WOMEN’S MOVEMENTS & FEMINIST THEORIES: A SUMMARY

Summary

Betty Friedan’s 1963 book The Feminine Mystique generalized about women’s experiences of domestic life in mid-twentieth century America, failing to consider ways that Black, poor, Indigenous, and immigrant women had different experiences of the private sphere. This is just one example of ways that liberal feminist perspectives espoused by primarily white, middle-class women have erased racialized and poor women’s experiences. As bell hooks explains, Friedan did not consider the ways that white women’s attempts to achieve equality with white men depended upon the maintenance of race and class power structures. hooks’s chapter “Feminist Politics: Where We Stand” advocates for feminist politics that challenge multiple systems of oppression based on gender, race, class, and colonialism. An analysis of gender oppression and patriarchy alone cannot produce a robust, inclusive, or effective feminist politics.

Examples from the Canadian women’s movement from the 1960s-1980s demonstrate that there are real divisions among women based on nation, race, language, class, and colonialism. Whereas white, English-speaking women focused on campaigning for the inclusion of a sexual equality provision in the Charter of Rights and Freedoms, for example, Indigenous women mobilized to challenge the Indian Act‘s patriarchal rules about marriage and identity. Indigenous feminists challenge colonialism and patriarchy as mutually-reinforcing systems of oppression.

This module also introduced you to feminist, queer, and trans theories about sex and gender. Since Simone de Beauvoir articulated the sex/gender distinction in her 1949 book, The Second Sex, feminist, queer, and trans scholars have produced complex theories about the relationship between bodies, power, and identity. Feminist, queer, and trans scholars have challenged gender binaries — or gender dualism as Dr. Michelle Meagher explains here in wgs101. Trans scholars, including Leslie Feinberg, explain that sex — defined as chromosomes, hormones, and genitals — does not determine one’s identity or experience. As Feinberg writes, “sex and gender are much more complex than a delivery room doctor’s glance a genitals can determine” (195). In fact, research in the fields of biology and medicine confirm that biological sex can be quite difficult to define due to natural variations in hormones, chromosomes, and genitals. How might feminism embrace the idea of trans liberation? This is a question to reflect upon throughout the course. For now, take the opportunity to assess your comprehension of lessons, lectures, assigned resources, and big ideas from this module.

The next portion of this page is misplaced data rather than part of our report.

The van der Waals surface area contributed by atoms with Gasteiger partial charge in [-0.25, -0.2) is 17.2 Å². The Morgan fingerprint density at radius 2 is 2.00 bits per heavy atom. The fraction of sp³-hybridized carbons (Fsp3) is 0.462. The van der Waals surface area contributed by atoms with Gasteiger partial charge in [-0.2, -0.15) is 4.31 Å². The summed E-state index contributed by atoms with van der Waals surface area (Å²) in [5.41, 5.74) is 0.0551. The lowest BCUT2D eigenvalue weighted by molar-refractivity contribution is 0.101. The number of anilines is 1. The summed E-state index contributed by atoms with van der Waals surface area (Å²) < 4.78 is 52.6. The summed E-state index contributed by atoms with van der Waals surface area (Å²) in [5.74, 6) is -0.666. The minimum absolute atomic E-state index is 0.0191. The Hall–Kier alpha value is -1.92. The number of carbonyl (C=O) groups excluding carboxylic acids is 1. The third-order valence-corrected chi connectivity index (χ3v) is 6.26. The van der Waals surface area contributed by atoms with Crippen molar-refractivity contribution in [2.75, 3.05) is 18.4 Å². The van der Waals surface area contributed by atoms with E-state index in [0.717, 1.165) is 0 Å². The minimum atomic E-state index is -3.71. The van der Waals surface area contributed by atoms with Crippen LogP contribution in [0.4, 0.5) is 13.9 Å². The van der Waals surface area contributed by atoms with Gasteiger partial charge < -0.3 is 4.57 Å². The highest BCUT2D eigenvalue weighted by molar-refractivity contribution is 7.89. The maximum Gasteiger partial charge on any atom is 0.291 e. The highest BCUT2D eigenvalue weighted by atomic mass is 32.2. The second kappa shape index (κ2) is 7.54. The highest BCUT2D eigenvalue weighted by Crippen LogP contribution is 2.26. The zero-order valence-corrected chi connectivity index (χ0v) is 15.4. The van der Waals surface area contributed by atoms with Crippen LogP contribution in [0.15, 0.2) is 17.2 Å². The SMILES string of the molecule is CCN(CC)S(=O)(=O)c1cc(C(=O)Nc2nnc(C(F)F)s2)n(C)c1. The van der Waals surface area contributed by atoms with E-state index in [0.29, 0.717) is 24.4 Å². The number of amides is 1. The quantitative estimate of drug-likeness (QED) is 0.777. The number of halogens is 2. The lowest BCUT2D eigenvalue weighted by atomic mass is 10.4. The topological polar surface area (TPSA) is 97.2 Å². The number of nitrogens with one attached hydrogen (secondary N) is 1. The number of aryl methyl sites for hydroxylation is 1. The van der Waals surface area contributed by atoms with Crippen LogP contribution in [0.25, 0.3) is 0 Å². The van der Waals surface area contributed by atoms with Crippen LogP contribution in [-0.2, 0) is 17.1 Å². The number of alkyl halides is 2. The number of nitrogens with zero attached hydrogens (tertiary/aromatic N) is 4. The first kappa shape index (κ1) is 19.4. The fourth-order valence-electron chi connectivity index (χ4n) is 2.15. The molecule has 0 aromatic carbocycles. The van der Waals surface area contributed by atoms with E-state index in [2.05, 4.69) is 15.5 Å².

COMMUNITY SERVICE LEARNING: Have you considered doing a CSL placement for this course? You can get credit for working for community organizations contributing to gender equality and social justice, making connections to course content along the way. You will find all of the information about CSL on eClass.

Test Yourself

Discussion Questions

This week you will practice using quotations effectively. You will choose a quotation from one of the readings and explain, in your own words, what it means, and why it is meaningful or memorable.

PLAN YOUR OWN GENDER REVEAL PARTY
This image is decorative. A group of friends of varying genders take photos at a party.
Photo by Zackary Drucker as part of Broadly’s Gender Spectrum Collection. Credit: The Gender Spectrum Collection. Made available to media outlets via Creative Commons. See guidelines here: broadlygenderphotos.vice.com/guidelines

Plan your own gender reveal party. How would you reveal your gender to your family and friends? How would you convey complex information about your identity through a gender reveal party? How might your party engage in what Judith Butler calls “gender trouble” by disrupting sex/gender binaries? Reflect on the phenomenon of gender reveal parties and the process of distilling your gendered self into one big “reveal”. What feels inadequate or limiting about that process? What is liberating? Can feminists, queer, and trans folks ‘take back’ gender reveal parties as a form of resistance to gender binaries?

REMEMBER! You must define the big idea for the module and reference assigned resources in your response. Be sure to include specific examples from at least two assigned resources. See full details for the assignment on the “Big Idea Challenge” page here. You must complete one Big Idea Challenge by 4 February, and one by 4 March.

Your discussion post for Module 2 is due on eClass on 25 January. Remember to use eClass to ask questions, stay up-to-date on announcements, and participate in the discussion boards.

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